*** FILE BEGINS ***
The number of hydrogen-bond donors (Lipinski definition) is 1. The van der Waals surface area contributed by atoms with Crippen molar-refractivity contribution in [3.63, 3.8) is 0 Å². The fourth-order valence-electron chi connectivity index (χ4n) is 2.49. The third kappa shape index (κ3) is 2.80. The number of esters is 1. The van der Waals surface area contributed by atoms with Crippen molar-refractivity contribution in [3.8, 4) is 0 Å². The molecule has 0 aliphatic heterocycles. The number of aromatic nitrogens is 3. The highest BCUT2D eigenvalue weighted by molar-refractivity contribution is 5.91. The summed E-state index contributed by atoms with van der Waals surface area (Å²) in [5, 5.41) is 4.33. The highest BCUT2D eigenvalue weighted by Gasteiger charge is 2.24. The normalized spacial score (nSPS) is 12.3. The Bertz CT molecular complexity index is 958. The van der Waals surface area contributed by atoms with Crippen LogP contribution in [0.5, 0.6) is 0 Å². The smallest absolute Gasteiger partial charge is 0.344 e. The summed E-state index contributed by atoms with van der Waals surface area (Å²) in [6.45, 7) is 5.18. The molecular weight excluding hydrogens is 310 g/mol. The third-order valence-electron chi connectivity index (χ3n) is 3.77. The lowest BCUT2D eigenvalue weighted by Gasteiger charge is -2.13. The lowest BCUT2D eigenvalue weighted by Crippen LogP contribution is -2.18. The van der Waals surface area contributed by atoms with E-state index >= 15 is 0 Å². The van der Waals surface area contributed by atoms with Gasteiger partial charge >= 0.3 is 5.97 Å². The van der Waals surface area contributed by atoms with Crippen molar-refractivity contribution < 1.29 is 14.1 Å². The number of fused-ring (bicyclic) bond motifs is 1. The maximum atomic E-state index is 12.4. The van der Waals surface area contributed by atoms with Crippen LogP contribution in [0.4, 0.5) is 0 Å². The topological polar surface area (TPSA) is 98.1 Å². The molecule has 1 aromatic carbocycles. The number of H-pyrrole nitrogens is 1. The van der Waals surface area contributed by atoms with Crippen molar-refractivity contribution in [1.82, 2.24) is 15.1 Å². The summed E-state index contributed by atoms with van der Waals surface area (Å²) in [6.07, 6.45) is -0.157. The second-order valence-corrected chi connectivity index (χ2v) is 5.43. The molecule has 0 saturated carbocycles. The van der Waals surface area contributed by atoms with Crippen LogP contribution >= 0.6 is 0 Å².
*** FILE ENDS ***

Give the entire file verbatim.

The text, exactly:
The number of hydrogen-bond donors (Lipinski definition) is 1. The van der Waals surface area contributed by atoms with Crippen molar-refractivity contribution in [3.63, 3.8) is 0 Å². The fourth-order valence-electron chi connectivity index (χ4n) is 2.49. The third kappa shape index (κ3) is 2.80. The number of esters is 1. The van der Waals surface area contributed by atoms with Crippen molar-refractivity contribution in [3.8, 4) is 0 Å². The molecule has 0 aliphatic heterocycles. The number of aromatic nitrogens is 3. The highest BCUT2D eigenvalue weighted by molar-refractivity contribution is 5.91. The summed E-state index contributed by atoms with van der Waals surface area (Å²) in [5, 5.41) is 4.33. The highest BCUT2D eigenvalue weighted by Gasteiger charge is 2.24. The normalized spacial score (nSPS) is 12.3. The Bertz CT molecular complexity index is 958. The van der Waals surface area contributed by atoms with Crippen LogP contribution in [0.5, 0.6) is 0 Å². The smallest absolute Gasteiger partial charge is 0.344 e. The summed E-state index contributed by atoms with van der Waals surface area (Å²) in [6.45, 7) is 5.18. The molecular weight excluding hydrogens is 310 g/mol. The third-order valence-electron chi connectivity index (χ3n) is 3.77. The lowest BCUT2D eigenvalue weighted by Gasteiger charge is -2.13. The lowest BCUT2D eigenvalue weighted by Crippen LogP contribution is -2.18. The van der Waals surface area contributed by atoms with E-state index >= 15 is 0 Å². The van der Waals surface area contributed by atoms with Gasteiger partial charge >= 0.3 is 5.97 Å². The van der Waals surface area contributed by atoms with Crippen molar-refractivity contribution < 1.29 is 14.1 Å². The number of fused-ring (bicyclic) bond motifs is 1. The maximum atomic E-state index is 12.4. The van der Waals surface area contributed by atoms with Crippen LogP contribution in [0.4, 0.5) is 0 Å². The topological polar surface area (TPSA) is 98.1 Å². The molecule has 1 aromatic carbocycles. The number of H-pyrrole nitrogens is 1. The van der Waals surface area contributed by atoms with Crippen molar-refractivity contribution in [1.82, 2.24) is 15.1 Å². The summed E-state index contributed by atoms with van der Waals surface area (Å²) in [6.07, 6.45) is -0.157. The second-order valence-corrected chi connectivity index (χ2v) is 5.43. The molecule has 0 saturated carbocycles. The van der Waals surface area contributed by atoms with Crippen LogP contribution >= 0.6 is 0 Å².